1. App Inventor has two main windows. What are they and what do they do?
The App Inventor programming environment has two windows: the component designer and the blocks editor.
You use the component designer to define the user interface of the app as well as any non-visual components you need. User interface components include buttons, labels, image objects, and textboxes. Non-visual components include the Texting component, the Sound component, and the Text-To-Speech component.
You use the blocks editor to define the behavior of the app. An app's behavior is specified in terms of event-response handlers-- when an event occurs, what functions does the app perform in response.
2. a. How do you test an app while you're developing it?
You can plug a phone in to the computer during development and the app will appear on it. As you make changes in the component designer, the changes will occur on the phone. As you define behaviors in the blocks editor, you can immediately test them on the phone. This is called "live testing".
If you get an app working with live testing, then unplug the phone, the app is not yet really deployed and you won't be able to use it. To deploy an app so that you can use it unplugged from the computer, you use the Package for Phone menu in the component designer. You can either have App Inventor display a barcode or generate a .apk file for the app. You can scan the barcode with a barcode scanner on your phone, and it will install. You can also copy the .apk file for use on the phone or the emulator.
You can develop apps and test them using the Android emulator. The emulator behaves like an Android device but runs on your computer.
3. The tutorials ask you to rename components in the Component Designer, different from their default names. Why is this important?
After you create the components for your app, you'll program their behavior in the blocks editor. When you open the blocks editor, there will be a palette drawer for each component containing event-handlers, functions, and properties for that component. It is important that you provide descriptive names in the component designer so you can easily identify the component, by name, in the blocks editor.
One important style guideline is to have the component type as a suffix on each component name. So if you have a button in your app for making the kitty purr, you'll call it PurrButton.
4. In an app Inventor app:
A component is either a user interface object, e.g., button or textbox, or a non-visual component. Think of non-visual components as entities in the app that provide some functionality but aren't seen. The Texting and Sound components are prime examples.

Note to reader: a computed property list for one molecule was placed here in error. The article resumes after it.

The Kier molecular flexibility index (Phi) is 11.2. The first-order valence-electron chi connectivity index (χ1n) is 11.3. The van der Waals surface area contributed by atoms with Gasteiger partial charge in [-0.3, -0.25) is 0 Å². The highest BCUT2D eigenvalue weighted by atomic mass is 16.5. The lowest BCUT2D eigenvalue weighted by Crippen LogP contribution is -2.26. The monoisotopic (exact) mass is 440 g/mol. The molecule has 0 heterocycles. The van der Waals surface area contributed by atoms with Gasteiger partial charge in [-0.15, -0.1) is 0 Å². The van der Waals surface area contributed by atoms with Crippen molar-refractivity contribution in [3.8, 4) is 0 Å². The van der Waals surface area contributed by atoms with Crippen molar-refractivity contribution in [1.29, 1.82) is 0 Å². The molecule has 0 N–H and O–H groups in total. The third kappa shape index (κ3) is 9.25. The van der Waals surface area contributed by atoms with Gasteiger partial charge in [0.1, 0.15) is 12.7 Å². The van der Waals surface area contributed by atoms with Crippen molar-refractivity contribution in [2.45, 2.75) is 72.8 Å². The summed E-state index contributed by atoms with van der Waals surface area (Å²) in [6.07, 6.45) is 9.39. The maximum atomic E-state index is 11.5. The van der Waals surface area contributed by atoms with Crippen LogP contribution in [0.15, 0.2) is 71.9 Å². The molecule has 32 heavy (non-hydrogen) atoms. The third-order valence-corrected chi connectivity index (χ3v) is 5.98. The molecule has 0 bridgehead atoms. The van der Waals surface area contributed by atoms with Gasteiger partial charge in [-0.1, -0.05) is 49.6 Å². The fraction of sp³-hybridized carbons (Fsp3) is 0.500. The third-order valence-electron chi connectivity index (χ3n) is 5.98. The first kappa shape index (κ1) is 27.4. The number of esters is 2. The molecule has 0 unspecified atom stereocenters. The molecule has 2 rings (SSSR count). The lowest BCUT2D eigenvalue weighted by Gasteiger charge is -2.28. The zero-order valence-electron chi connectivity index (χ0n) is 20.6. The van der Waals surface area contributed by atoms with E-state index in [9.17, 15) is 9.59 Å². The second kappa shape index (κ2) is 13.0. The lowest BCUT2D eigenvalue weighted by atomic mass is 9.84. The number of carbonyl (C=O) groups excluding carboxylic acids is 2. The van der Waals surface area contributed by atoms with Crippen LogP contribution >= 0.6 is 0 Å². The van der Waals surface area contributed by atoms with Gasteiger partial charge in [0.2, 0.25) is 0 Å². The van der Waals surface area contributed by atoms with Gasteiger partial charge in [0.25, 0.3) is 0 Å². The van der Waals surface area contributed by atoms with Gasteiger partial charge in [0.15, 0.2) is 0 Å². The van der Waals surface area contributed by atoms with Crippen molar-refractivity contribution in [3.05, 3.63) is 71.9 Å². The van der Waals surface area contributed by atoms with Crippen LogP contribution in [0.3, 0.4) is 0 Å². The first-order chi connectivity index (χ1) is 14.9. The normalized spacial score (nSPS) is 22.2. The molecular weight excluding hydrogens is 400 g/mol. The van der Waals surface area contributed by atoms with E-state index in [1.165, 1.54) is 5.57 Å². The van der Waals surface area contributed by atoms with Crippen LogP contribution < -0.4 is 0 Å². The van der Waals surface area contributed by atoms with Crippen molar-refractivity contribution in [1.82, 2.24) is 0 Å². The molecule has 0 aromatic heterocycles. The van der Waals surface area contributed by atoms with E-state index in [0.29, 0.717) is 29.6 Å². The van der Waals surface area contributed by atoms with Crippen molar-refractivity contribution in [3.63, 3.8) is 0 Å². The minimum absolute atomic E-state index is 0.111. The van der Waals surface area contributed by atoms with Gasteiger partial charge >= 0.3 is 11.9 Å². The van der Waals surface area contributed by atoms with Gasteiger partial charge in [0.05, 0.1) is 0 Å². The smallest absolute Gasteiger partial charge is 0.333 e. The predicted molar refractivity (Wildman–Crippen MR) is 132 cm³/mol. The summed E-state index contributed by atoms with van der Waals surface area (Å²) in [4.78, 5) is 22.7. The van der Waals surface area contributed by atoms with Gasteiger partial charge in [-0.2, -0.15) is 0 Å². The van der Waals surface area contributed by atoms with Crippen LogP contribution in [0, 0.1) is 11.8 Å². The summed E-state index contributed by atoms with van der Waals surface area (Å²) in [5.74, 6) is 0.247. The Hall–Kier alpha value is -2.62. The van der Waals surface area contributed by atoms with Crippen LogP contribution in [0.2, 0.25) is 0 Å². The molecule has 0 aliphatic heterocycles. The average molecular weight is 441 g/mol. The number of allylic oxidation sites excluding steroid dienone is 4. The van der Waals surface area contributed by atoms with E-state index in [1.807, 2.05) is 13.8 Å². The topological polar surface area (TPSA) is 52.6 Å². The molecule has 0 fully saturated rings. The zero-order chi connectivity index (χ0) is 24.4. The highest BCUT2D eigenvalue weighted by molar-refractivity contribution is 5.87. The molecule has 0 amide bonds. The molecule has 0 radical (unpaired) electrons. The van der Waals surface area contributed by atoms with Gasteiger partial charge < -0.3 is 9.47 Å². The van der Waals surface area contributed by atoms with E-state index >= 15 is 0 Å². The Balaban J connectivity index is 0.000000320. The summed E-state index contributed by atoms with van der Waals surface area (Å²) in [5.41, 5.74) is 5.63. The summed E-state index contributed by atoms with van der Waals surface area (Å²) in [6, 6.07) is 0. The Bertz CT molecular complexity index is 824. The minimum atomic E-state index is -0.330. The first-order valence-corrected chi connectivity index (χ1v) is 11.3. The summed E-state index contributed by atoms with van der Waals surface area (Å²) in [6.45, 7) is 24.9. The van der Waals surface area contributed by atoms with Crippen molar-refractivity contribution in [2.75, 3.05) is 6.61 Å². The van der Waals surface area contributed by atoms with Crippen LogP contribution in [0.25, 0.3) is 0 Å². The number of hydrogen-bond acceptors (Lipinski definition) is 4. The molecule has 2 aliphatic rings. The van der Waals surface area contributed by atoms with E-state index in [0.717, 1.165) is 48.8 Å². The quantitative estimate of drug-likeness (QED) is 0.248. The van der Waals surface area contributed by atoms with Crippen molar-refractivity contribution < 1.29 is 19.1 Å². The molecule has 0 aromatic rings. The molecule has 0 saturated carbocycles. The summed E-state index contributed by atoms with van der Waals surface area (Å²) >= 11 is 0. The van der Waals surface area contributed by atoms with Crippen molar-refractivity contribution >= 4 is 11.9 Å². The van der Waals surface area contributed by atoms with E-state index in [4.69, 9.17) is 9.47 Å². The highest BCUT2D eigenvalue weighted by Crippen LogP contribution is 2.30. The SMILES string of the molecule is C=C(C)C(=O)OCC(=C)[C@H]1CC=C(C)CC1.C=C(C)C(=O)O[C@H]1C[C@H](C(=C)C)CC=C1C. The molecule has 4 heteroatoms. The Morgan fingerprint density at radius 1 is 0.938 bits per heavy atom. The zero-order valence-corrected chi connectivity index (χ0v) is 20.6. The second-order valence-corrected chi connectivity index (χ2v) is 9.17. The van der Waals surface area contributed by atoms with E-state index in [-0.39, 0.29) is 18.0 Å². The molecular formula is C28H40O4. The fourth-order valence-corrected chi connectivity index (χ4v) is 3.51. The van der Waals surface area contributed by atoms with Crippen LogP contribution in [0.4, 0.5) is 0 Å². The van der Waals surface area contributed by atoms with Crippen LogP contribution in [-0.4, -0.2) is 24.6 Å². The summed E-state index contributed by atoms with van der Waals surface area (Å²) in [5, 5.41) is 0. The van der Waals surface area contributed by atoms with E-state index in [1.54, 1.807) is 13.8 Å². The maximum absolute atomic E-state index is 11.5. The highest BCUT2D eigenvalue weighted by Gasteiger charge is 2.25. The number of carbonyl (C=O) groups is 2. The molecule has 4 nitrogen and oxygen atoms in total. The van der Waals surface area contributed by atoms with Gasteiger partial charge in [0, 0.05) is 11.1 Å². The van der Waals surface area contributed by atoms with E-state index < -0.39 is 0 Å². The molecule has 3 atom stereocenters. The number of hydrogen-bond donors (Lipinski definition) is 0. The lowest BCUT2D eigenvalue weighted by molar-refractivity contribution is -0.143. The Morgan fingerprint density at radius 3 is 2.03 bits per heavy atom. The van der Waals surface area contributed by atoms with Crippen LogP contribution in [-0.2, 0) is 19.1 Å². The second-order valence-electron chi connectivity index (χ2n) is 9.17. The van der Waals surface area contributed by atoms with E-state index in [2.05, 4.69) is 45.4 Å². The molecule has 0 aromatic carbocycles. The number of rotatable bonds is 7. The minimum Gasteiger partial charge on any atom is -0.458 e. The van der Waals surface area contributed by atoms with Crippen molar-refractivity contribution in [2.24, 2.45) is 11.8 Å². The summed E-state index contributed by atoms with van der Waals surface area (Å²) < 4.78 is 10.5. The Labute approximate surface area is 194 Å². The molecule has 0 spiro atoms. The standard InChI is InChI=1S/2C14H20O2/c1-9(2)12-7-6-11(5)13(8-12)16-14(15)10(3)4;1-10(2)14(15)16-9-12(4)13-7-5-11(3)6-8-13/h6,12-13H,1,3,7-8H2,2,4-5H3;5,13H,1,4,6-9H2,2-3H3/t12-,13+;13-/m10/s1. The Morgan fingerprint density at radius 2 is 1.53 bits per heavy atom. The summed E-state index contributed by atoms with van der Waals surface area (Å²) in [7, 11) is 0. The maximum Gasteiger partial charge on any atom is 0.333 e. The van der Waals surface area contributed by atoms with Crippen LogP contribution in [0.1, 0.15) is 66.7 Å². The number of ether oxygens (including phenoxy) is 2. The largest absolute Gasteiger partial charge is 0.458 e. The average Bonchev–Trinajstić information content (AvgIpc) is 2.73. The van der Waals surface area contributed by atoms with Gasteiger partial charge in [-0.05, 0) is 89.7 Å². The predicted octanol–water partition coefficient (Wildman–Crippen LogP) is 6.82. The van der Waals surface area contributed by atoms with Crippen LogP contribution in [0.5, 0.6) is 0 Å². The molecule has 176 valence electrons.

b. What is a property?
A property is data associated with a component. Most visual components have properties like width, height, and background image which define how they look. You can conceptualize a property as a named memory cell holding a number or some text, something like you'd see in a spreadsheet.
An event is something that occurs while the app is running. Probably the most common event is the user clicking a button. Other events include a text being received by the phone, and the user dragging their finger across the screen.
App events can be categorized in the following manner:
d. What is an event-handler?
The app's behavior consists of a set of event-handlers. An event-handler is an event together with the function calls an app will perform in response:
event -----> function call 1
function call 2
function call n
e. What is a "call"?
To call a function means to invoke it. The phone has a function Sound.Play. When you click the button in HelloPurr, you call the function Sound.Play-- you tell Android to do it.
5. For the HelloPurr app, name the:
for part I:
components: There is a label displaying "Pet the Kitty" and a button you click to make it happen. The enclosing screen is also considered a component, and there is a non-visual Soundcomponent.
calls to functions: Sound1.Play
6. Some calls to functions require arguments (also known as parameters). Which calls in HelloPurr require arguments?
Part II of Hello Purr has a function with a parameter. In that second part, you add a Sound1.Vibrate function call so the phone will vibrate when you "pet" the kitty:
A parameter is data the function needs to do its job. The Vibrate function needs to know how long to vibrate. Later we'll work with a MoveTo function that moves an image sprite. It will have two parameters, one for how much to move horizontally in the x-direction, and one for how much to move vertically in the y-direction.